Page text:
“So I think the first thing they’re going to have to do is really just figure out where students are and to figure out holistically what’s going to be needed to support this kid — not just how do we get them back on track on the curriculum, but how do we make sure the child is physically and emotionally and mentally healthy?” he said.
Mike Morath, the state’s education commissioner, told senators in March that recovering from the pandemic could take four to five years.
Texas Tutor Corps
Lacina suggested legislation by state Sen. Beverly Powell, D-Burleson, and Rep. James Talerico, D-Round Rock, may help students suffering from learning loss. Powell’s Senate Bill 2023 — which is identical to Talerico’s House Bill 4117 — would create the Texas Tutor Corps program and another program focused on accelerated learning to combat learning loss.
Powell described the legislation as “an aggressive tool” to address learning loss.
The proposed Texas Tutor Corps, the senator said, would use retired teachers, retired school paraprofessionals and college students in education programs to help get students up to speed. It would be supported by local organizations, Powell said.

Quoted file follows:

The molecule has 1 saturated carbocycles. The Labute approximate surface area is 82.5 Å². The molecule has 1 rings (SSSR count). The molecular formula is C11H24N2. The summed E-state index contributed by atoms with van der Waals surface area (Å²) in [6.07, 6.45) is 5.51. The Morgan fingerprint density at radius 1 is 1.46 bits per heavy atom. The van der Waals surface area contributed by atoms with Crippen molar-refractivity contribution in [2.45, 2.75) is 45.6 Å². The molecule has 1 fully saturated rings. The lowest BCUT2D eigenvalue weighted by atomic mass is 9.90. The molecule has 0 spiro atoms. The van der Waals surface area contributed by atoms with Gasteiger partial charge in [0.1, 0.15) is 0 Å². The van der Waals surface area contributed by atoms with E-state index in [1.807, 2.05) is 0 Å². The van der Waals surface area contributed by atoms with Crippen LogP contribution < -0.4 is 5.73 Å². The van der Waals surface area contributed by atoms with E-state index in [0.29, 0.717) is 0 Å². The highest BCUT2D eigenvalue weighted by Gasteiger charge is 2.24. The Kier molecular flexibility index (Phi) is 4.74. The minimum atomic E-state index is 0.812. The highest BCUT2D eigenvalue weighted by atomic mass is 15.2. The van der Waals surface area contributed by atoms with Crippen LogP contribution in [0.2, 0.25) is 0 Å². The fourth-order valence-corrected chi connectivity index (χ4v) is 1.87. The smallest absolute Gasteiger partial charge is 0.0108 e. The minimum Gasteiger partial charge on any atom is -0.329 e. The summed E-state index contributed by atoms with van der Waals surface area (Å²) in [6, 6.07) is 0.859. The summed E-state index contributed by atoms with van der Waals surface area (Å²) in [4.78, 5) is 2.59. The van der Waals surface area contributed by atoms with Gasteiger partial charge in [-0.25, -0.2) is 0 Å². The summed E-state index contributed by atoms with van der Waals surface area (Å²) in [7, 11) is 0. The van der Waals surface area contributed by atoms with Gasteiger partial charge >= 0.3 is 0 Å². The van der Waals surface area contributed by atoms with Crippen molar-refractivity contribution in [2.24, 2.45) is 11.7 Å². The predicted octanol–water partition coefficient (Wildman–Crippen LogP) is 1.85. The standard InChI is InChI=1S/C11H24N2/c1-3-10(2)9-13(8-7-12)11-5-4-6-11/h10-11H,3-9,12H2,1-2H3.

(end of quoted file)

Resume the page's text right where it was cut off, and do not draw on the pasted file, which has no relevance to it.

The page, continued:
“It pulls together a consortium of support for student to create an environment where they can get the tutoring that they need in in the daytime during classroom hours as pull-out tutoring; that gets them after hours tutoring; and then extended tutoring into the summer by really top notch professional tutor who can more quickly bring them up speed in the learning environment,” Powell said.
Tutoring is an effective education intervention tool, Lacina said.